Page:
The robots are coming! This is something we’ve known for a while. Industrial robots, mostly used on assembly lines, have been around for decades, and their use is still growing exponentially. Consumer robots, on the other hand, have been moving into our lives at a slow pace. But that is about to change.
Recently, Juniper Research forecast that by 2020, 10% of American households would have at least one robot, up from just 4% this year.
Juniper Research author Steffen Sorrell notes in his report that “The state of consumer robotics could be compared to the PC in the late ‘70s” and adds, “Venture capitalist and corporate investment has ramped up tremendously recently — they know that this is the start of a paradigm shift in the way we use and interact with machines.”
The rise in availability and penetration of consumer robots is directly tied to the falling cost of 3D printing, widely used for prototyping. The price of a high-quality 3D printer has come down much faster than traditional 2D printers, following a similar curve as high-tech devices such as computers and smartphones. While back in 2002 the price of a “low-cost” Stratasys 3D printer was around $30,000, a similar device can be found today for less than $1,200 on Amazon.
That is what is making prototyping fast, easy, and cheap. And that is what “Roboticists,” or robot makers, need to be able to design and test new models.
In his bestselling book titled The Zero Marginal Cost Society, Jeremy Rifkin points out that “with 3D printers, products can also be customized to create a single product or small batches designed to order, at minimum cost. Centralized factories, with their capital-intensive economies of scale and expensive fixed-production lines designed for mass production, lack the agility to compete with a 3D production process that can create a single customized product at virtually the same unit cost as it can producing 100,000 copies of the same item.”
Roboticists need no longer be constrained by existing off-the-shelf parts. Now they can design and print their own parts any time in the comfort of their office, home, or nearbyFab Lab. To speed up testing, they can also try new variations and adjustments almost in real time.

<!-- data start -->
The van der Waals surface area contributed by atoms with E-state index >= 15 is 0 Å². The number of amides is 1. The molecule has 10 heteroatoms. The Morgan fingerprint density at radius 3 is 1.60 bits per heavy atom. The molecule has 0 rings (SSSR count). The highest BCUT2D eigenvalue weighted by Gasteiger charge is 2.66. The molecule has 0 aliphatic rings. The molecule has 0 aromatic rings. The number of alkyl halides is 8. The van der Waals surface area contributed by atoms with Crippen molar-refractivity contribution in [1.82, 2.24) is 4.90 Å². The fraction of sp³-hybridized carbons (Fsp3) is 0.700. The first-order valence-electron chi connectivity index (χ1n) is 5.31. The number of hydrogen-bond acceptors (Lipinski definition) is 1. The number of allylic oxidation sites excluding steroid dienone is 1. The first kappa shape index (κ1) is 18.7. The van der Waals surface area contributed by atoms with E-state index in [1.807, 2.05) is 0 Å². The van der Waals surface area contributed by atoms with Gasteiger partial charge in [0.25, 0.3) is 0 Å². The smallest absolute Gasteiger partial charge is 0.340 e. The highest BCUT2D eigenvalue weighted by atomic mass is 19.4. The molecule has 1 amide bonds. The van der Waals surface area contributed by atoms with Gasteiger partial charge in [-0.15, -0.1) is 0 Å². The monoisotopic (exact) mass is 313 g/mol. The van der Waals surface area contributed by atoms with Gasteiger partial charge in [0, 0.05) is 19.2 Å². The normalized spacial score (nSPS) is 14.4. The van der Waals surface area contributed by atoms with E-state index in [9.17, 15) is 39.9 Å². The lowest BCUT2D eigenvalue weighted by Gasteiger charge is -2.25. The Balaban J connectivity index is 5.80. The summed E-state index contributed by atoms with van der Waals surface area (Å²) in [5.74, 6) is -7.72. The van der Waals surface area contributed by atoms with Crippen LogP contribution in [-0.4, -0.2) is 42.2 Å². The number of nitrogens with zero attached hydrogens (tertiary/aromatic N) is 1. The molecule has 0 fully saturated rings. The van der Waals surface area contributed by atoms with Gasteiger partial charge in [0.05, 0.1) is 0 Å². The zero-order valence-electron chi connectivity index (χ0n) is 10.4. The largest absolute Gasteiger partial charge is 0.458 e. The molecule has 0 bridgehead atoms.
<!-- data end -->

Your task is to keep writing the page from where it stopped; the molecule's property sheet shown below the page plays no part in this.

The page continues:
Once the final design, prototyping and testing is complete, high-quality molds for mass production can also be produced by 3D printers, shattering the high-cost of industrial molds, and reducing the time to market.
There are some hurdles to be overcome, Juniper Research finds, including trust between humans and robots. The report finds that “trust is rapidly eroded, even if a robot is able to perform better than a human on average.”
Companies such as iRobot, the manufacturer of the Roomba, and Droplet Robotics, are continuously improving the design of their household robots, and new, smaller competitors, are offering a new level of convenience for consumers.
Many new designs such as this Solar Robotic Pool Cleaner are also starting to appear on crowdfunding sites such as Kickstarter, making it possible for designers to get the necessary funding to develop their product.
Most of the robots purchased will the so-called ‘task’ oriented ones, assigned to take over traditional chores, such as lawn mowing or vacuum cleaning. Household robots are far from perfect, but we can expect new models to start performing more tasks and doing them better. At the same time the price of these robots will drop to an affordable point for the average consumer and will usher in a new era of housekeeping.